Five state agencies — the Texas Health and Human Services Commission (HHSC), Texas Department of Aging and Disability Services (DADS), Texas Department of State Health Services (DSHS), Employees Retirement System (ERS) and Teacher Retirement System (TRS) — accounted for 82.5 percent of all health care spending in fiscal 2015 (Exhibit 3).

HHSC represented about 59 percent of the state’s health care spending in fiscal 2015, with $25.4 billion in total expenditures, including $10.4 billion from state funds and $14.9 billion from the federal government. From fiscal 2011 to 2015, HHSC’s health care spending from all funds rose by 26 percent.

Both HHSC and DADS administer Medicaid and CHIP in Texas. Medicaid, a federal program jointly financed by the federal and state governments, supports health care for low-income children and their families as well as long-term care for aged and disabled clients. CHIP pays for health and dental care for children up to age 19 whose family incomes are higher than allowed by Medicaid but still at or below 200 percent of the federal poverty level.

Spending for Medicaid and CHIP totaled $30.3 billion in 2015, or 70 percent of all state government health care spending.

DADS administers Medicaid-funded long-term care in community and institutional settings for the elderly and disabled, including residential services for people with intellectual disabilities in 13 state-supported living centers (formerly called state schools) across the state.

In fiscal 2015, DADS spent $4.7 billion on long-term care services such as daily needs assistance, employment services, home improvements and hospice care. The state contributed almost $1.9 billion toward these services in fiscal 2015 (about 40 percent), while the federal government supplied the remaining $2.8 billion.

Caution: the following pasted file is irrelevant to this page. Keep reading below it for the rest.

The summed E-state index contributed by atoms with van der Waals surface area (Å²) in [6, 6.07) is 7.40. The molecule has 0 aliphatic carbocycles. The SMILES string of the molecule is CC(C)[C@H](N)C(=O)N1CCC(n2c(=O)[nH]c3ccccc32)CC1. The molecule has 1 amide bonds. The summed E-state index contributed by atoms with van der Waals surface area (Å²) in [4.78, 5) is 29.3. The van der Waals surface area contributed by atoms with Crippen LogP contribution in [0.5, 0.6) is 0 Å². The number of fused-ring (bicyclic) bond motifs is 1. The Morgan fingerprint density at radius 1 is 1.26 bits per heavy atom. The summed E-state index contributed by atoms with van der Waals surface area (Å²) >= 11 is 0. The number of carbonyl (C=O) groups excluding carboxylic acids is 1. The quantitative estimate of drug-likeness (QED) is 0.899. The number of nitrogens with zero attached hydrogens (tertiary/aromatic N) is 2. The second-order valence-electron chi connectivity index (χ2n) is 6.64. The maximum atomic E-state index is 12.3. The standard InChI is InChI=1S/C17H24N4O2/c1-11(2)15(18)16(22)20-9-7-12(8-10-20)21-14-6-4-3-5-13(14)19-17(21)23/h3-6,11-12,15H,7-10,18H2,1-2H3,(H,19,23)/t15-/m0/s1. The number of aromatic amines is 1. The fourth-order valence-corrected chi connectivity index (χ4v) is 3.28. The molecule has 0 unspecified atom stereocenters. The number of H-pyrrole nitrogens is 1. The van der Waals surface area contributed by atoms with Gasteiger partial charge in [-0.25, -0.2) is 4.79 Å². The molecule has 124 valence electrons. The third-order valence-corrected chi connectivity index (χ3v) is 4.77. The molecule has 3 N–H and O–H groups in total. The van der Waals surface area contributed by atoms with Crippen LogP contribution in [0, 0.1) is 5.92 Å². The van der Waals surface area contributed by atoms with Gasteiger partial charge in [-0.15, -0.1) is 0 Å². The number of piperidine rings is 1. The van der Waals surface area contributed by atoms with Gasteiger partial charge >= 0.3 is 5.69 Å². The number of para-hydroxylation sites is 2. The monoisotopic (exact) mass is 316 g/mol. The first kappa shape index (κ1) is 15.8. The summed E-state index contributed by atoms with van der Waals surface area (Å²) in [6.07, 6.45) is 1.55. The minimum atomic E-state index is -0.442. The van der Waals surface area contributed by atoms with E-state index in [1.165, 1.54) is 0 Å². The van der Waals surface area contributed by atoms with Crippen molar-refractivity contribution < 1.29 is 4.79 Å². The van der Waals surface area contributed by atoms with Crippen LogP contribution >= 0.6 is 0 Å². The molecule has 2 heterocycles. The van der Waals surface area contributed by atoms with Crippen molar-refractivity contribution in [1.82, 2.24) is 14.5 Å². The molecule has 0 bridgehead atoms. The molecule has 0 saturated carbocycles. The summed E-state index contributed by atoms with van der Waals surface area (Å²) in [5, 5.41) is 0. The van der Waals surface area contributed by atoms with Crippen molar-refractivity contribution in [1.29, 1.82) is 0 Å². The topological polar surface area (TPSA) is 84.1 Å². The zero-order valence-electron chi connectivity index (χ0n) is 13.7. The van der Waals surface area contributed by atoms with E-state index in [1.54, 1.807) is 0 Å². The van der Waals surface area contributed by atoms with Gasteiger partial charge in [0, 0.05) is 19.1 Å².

DSHS provides psychiatric services through the state’s mental health hospitals and administers public health programs including disease prevention, community health workers and substance abuse services. DSHS spent $2.1 billion on these programs in fiscal 2015, 19 percent more than in fiscal 2011. The state’s share totaled $1.4 billion, or 64.3 percent of the total.

ERS administered health insurance for 541,600 plan participants in fiscal 2015, including employees and retirees of state agencies and higher educational institutions other than the University of Texas and Texas A&M University systems (which offer a separate benefit plan) as well as some local government retirees.

In fiscal 2015, the state spent $1.9 billion in all funds on these benefits, nearly 20 percent more than in fiscal 2011. The state’s share of that amount was $1.4 billion, 23 percent more than in fiscal 2011. (These totals do not include participant co-pays, deductibles or dependent contributions.)

TRS administers health insurance for current public school employees (the TRS-ActiveCare plan) and retirees (TRS-Care). As of Aug. 31, 2015, TRS-ActiveCare covered about 290,000 employees, while TRS-Care covered 253,000 retirees.

In fiscal 2015, TRS spent $1.3 billion, all state funds, on health care coverage for its participants. This total represents a nearly 170 percent increase from 2011, largely due to supplemental legislative appropriations made in fiscal 2013 through 2015 to maintain the financial health of TRS-Care, which has been chronically underfunded for much of its history.

As seen in Exhibit 2, a number of other state entities report health care-related expenditures. Collectively, this spending totaled $7.5 billion in 2015, or 17.5 percent of all health care spending. It included payments for workers’ compensation, funding for medical research, services for the disabled, health care for adult and youth offenders, support for rural hospitals and health benefits for personnel of the Texas A&M and University of Texas systems.

Exhibit 3: Share of All Health Care Spending Fiscal 2015

Agency Share of Total
Texas Health and Human Services Commission 59.1%
Texas Department of Aging and Disability 11.0%
Texas Department of State Health Services 4.9%
Employee Retirement System 4.4%
Teacher Retirement System 3.1%
Other 17.5%

Source: Texas Comptroller of Public Accounts

What’s Driving Costs?

The rapid rise in Texas’ health care spending is due to a number of factors.

New medical technologies: Recent decades have seen unprecedented progress in the medical sciences, including groundbreaking drugs, advanced imaging equipment, improvements in acute disease treatment, the development of non-invasive procedures and a variety of new medical devices.